When I started taking yoga, I would often hear these directions at the beginning of a class:
"Feel free to set an intention." and/or "Enter every pose with intention"
As simple as these suggestions are, I never really understood them. I would follow the yoga teacher’s directions through class- moving, breathing, bending and flowing. In and out of poses, lungs filling and deflating with air. But the intention was not there. I loved yoga and I could see the benefit of taking time for myself and my mind in this safe space to move and breathe...and finally, I felt curious. What was I missing out on with the lack of intention? I left class one evening and immediately reached for my phone.
“Yes, master?” she answered.
Define “intention” I commanded.
“Intention. A thing intended; an aim or plan,” Siri replied..
I don’t typically like having Siri’s irritating voice stuck in my head, but I decided to hold onto this word and definition. I let it sit and roll around in my head. I wrapped and weaved my mind around it - observing it from all angles. Intention.
As I walked into the next yoga I decided to bring intention along with me. Physically, I decided, every single bend, adjustment, breath and movement would be done with purpose. I would engage each muscle and try to feel every bone and cavity in my body reacting to new shapes. As the yoga teacher guides the class through movements, he/she is laying out the plan. The plan, I realized, is mine to follow...and even though I had followed plans before, had I really focused in on each step? Or was my mind focused on the overall map? I can look at a map and know I found my way, but I think intention is about taking mind of every road and turn that completes it.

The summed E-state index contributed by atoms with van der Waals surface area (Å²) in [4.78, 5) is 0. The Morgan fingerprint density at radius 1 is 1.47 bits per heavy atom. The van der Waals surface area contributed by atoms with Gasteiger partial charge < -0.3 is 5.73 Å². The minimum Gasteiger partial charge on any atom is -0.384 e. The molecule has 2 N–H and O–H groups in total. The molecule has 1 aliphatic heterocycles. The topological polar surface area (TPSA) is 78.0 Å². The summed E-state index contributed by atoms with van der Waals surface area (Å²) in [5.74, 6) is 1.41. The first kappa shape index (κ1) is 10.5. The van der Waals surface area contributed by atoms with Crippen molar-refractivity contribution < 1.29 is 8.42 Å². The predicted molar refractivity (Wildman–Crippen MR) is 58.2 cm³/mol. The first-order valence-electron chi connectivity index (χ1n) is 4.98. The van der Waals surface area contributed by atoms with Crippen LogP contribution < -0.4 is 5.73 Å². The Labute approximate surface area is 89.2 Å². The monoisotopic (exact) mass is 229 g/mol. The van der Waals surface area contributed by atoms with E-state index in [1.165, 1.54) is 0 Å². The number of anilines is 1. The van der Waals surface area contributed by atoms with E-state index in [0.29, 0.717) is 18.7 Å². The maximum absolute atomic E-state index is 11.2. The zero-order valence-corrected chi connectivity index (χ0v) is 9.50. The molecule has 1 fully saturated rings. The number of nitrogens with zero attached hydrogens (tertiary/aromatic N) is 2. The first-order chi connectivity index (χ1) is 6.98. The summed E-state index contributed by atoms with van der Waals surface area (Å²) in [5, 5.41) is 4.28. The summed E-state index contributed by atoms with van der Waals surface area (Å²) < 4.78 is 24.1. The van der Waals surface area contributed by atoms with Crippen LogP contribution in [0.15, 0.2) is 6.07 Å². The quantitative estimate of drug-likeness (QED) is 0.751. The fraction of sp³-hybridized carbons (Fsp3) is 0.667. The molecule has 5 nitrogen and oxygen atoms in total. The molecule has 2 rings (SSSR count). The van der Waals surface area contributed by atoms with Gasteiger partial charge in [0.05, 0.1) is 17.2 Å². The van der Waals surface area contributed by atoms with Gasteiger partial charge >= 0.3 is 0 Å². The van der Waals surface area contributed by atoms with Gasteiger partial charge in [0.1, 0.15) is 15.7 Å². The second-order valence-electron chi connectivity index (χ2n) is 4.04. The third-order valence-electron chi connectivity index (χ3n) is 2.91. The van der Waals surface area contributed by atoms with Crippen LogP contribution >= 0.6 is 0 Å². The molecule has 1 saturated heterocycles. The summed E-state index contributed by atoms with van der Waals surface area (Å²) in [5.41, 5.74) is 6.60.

And what about setting an intention? When I settle onto my yoga mat at the beginning of class I give myself an honest assessment - why am I here and what do I want from this time? Because I am a naturally energetic individual I am often seeking a physical release as well as a mental release from my yoga class. When I find that I am really wound up my intention is often to take every flow. But every once in a while something is off...I’m sick or feeling strangely mellow and I realize that my reason for coming to yoga is not for the physical outlet, rather, it is to seek peace and internal reflection. On days like these it is more difficult for me to set an intention. I find it hard to rest but I do my best to honor my feelings and my body and my intent often changes to listening to my body and giving myself moments in child’s pose.
When you choose to honor intention both physically and mentally your entire worlds of yoga will shift. You will tap into different muscles and emotions and trigger different thoughts and senses. The next time you attend a yoga class, test this theory. From the moment you step onto your mat every movement, breath, blink and shift should be accompanied and guided by your intention that day.
Author: Dominique (Nico) Klimek